Demystifying the FAR/AIM: Your Guide to Essential Aeronautical Information

Demystifying the FAR/AIM: Your Guide to Essential Aeronautical Information

By Jordan Bullock, CFI & Boeing 737 Pilot

When I begin instructing a new student, the first thing I do is show them all the literature and educational media that pilots have at their disposal. From youtube to podcasts to personal mentors- there is an abundance of free knowledge out there. Unfortunately, a lot of times hearsay can end up being wrong, or outdated. This is also something I stress to my students. So, the question is, how can a newcomer be certain what they hear or watch is legal or correct? That's where the FAR/AIM comes into play. 

The FAR/AIM is technically two books: The FAR (Federal Aviation Regulations), dealing with regulations, and the AIM (Aeronautical Information Manual), which is more geared to air traffic control procedures and basic flight information. Let’s look at some important features of the FAR/AIM and why you should be fairly familiar with it!

Traffic Patterns

We know that traffic patterns are left handed unless otherwise noted. Usually at some point in your first few lessons your CFI teaches you how to enter the traffic pattern. But something I’ve noticed through my teaching is that a lot of students aren't taught when to turn their crosswind after takeoff. After all, this is the first turn after taking off and flying straight. 

In 4-3-3 of the AIM, it discusses the proper altitude to make your initial turn into the crosswind. It states; “If remaining in the traffic pattern, commence turn to crosswind leg beyond the departure end of the runway and within 300 feet of pattern altitude”. Not very many aviators are aware of the fact that the FAA gives guidance on specifically when to turn your crosswind. I’ve heard many pilots state that they always turn crosswind at 500 feet. By doing this, assuming they are flying a 1,000 ft AGL pattern, they are actually flying an incorrect pattern.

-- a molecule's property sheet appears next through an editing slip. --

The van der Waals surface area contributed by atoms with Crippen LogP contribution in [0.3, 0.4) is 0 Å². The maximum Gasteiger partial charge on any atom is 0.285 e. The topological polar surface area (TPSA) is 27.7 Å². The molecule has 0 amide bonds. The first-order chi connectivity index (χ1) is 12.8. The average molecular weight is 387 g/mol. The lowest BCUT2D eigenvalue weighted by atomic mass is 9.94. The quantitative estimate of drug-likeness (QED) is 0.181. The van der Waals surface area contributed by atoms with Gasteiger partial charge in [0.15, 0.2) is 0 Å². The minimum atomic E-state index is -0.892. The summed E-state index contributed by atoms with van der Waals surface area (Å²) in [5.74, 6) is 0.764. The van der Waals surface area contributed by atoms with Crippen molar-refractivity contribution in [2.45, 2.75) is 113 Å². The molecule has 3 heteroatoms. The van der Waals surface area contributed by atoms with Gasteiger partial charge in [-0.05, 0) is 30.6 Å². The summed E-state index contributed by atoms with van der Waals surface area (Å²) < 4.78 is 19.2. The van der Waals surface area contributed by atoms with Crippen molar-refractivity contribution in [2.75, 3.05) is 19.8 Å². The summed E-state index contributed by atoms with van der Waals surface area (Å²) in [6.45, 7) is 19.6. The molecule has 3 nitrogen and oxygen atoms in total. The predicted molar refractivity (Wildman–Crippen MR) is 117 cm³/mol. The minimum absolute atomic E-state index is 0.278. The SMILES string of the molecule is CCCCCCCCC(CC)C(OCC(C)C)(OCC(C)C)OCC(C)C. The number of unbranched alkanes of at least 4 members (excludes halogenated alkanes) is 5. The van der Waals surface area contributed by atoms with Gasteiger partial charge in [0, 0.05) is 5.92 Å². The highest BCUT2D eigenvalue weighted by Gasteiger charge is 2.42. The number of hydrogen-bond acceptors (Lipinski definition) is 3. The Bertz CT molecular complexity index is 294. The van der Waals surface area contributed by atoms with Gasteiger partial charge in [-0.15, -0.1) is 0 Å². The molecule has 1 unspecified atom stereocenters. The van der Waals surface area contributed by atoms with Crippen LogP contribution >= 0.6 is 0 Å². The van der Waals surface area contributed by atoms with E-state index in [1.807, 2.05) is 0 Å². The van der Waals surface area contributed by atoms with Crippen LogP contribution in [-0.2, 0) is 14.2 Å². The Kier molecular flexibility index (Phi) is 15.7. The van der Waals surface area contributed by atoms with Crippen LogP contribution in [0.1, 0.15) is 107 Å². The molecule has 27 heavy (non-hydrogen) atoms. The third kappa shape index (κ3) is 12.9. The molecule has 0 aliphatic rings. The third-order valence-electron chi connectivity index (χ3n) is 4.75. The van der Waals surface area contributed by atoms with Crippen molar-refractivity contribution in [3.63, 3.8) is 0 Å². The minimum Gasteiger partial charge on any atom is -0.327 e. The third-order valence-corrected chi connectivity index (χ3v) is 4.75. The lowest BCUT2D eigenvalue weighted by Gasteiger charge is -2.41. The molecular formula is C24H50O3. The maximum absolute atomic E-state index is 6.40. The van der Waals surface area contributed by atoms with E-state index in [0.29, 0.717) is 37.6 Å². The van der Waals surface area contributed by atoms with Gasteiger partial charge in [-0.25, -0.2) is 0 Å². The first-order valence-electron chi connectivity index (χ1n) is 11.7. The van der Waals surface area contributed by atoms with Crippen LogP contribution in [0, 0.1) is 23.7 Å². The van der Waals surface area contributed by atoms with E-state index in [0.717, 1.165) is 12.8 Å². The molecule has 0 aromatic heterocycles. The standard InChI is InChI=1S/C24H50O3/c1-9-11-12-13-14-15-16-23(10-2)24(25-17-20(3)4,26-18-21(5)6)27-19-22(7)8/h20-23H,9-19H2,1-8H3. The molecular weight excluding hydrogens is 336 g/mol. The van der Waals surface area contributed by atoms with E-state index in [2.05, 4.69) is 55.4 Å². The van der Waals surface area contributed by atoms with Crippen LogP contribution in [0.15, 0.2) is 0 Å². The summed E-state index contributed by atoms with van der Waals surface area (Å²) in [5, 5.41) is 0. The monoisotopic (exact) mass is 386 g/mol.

Yeah yeah yeah, I know. You’re tired of hearing about airspace. Just don’t fly into Class Bravo airspace unless you have prior permission, right? I wish it were that simple. While flying for work, we keep guard up in comm 2 (121.5) and constantly hear ATC calling someone out for flying through either Bravo airspace or restricted airspace. It happens all too often it seems. 

Thankfully, the AIM discusses airspace in length in chapter 3. While I’m not going to touch base on everything it offers, you need to be familiar with the Special Use Airspace, section 3-4-1. Prohibited, Restricted and Military Operating Areas (MOA’s) are oftentimes misunderstood, but thankfully the AIM defines them clearly.


Usually all any aviator cares about regarding medicals comes down to two things: 1) How long does my medical last and 2) Can I take this specific medication? The former is covered in the FAR portion of the FAR/AIM under section 61.23, and for the latter you can consult your personal AME (Aviation Medical Examiner). 

The AIM however contains a good bit of information for pilots as well! The FAA has titled it “Fitness For Flight” and its section 8 of the AIM. It covers and abundance of health related topics that pertain to aspiring aviators as well as experienced airmen.

The annual edition of the FAR/AIM is a must have for any pilot. But understanding the benefits and being familiar with the AIM portion will help you become a better and safer aviator! Be sure to checkout Northstar’s Pre-Tabbed FAR AIM today! I guarantee that it’ll save you hours upon hours on the ground so that you can spend more time in the sky! The durable tabs help you locate important regulations and it'll save you tons of time and headache from having to handwrite on sticky notes. 

By Jordan Bullock, CFI & Boeing 737 Pilot

Northstar Aviation References brings you the Pre-Tabbed ASA FAR/AIMDIY tabs for your FAR/AIM and other pilot resources so that you can more easily study the regulations that form the foundation of your flying career or hobby. Have any questions? Check out our FAQs page or contact us. Check out other blog posts here.